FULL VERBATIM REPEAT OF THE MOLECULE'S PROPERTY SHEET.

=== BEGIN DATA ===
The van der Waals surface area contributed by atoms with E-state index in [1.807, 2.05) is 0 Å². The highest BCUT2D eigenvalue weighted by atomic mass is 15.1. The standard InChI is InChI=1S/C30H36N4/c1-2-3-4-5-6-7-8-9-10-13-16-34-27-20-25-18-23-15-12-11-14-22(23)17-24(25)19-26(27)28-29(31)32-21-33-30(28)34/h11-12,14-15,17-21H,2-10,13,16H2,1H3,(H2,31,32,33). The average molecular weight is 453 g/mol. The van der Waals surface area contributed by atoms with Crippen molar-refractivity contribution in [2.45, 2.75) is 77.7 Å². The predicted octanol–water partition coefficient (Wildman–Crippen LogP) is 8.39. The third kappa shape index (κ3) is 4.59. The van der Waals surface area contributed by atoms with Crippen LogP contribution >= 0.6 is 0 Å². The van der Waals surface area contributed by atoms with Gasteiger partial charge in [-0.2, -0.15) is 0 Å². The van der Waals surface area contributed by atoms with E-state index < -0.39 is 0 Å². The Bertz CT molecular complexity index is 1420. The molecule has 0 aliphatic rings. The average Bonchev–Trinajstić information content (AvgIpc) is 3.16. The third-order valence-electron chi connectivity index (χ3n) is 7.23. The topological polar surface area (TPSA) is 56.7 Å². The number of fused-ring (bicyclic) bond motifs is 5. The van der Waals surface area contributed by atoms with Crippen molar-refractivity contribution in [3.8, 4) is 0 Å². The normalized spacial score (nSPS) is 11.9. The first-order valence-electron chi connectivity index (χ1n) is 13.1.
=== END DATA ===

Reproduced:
The van der Waals surface area contributed by atoms with E-state index in [1.807, 2.05) is 0 Å². The highest BCUT2D eigenvalue weighted by atomic mass is 15.1. The standard InChI is InChI=1S/C30H36N4/c1-2-3-4-5-6-7-8-9-10-13-16-34-27-20-25-18-23-15-12-11-14-22(23)17-24(25)19-26(27)28-29(31)32-21-33-30(28)34/h11-12,14-15,17-21H,2-10,13,16H2,1H3,(H2,31,32,33). The average molecular weight is 453 g/mol. The van der Waals surface area contributed by atoms with Crippen molar-refractivity contribution in [2.45, 2.75) is 77.7 Å². The predicted octanol–water partition coefficient (Wildman–Crippen LogP) is 8.39. The third kappa shape index (κ3) is 4.59. The van der Waals surface area contributed by atoms with Crippen LogP contribution >= 0.6 is 0 Å². The van der Waals surface area contributed by atoms with Gasteiger partial charge in [-0.2, -0.15) is 0 Å². The van der Waals surface area contributed by atoms with E-state index < -0.39 is 0 Å². The Bertz CT molecular complexity index is 1420. The molecule has 0 aliphatic rings. The average Bonchev–Trinajstić information content (AvgIpc) is 3.16. The third-order valence-electron chi connectivity index (χ3n) is 7.23. The topological polar surface area (TPSA) is 56.7 Å². The number of fused-ring (bicyclic) bond motifs is 5. The van der Waals surface area contributed by atoms with Crippen molar-refractivity contribution in [3.8, 4) is 0 Å². The normalized spacial score (nSPS) is 11.9. The first-order valence-electron chi connectivity index (χ1n) is 13.1.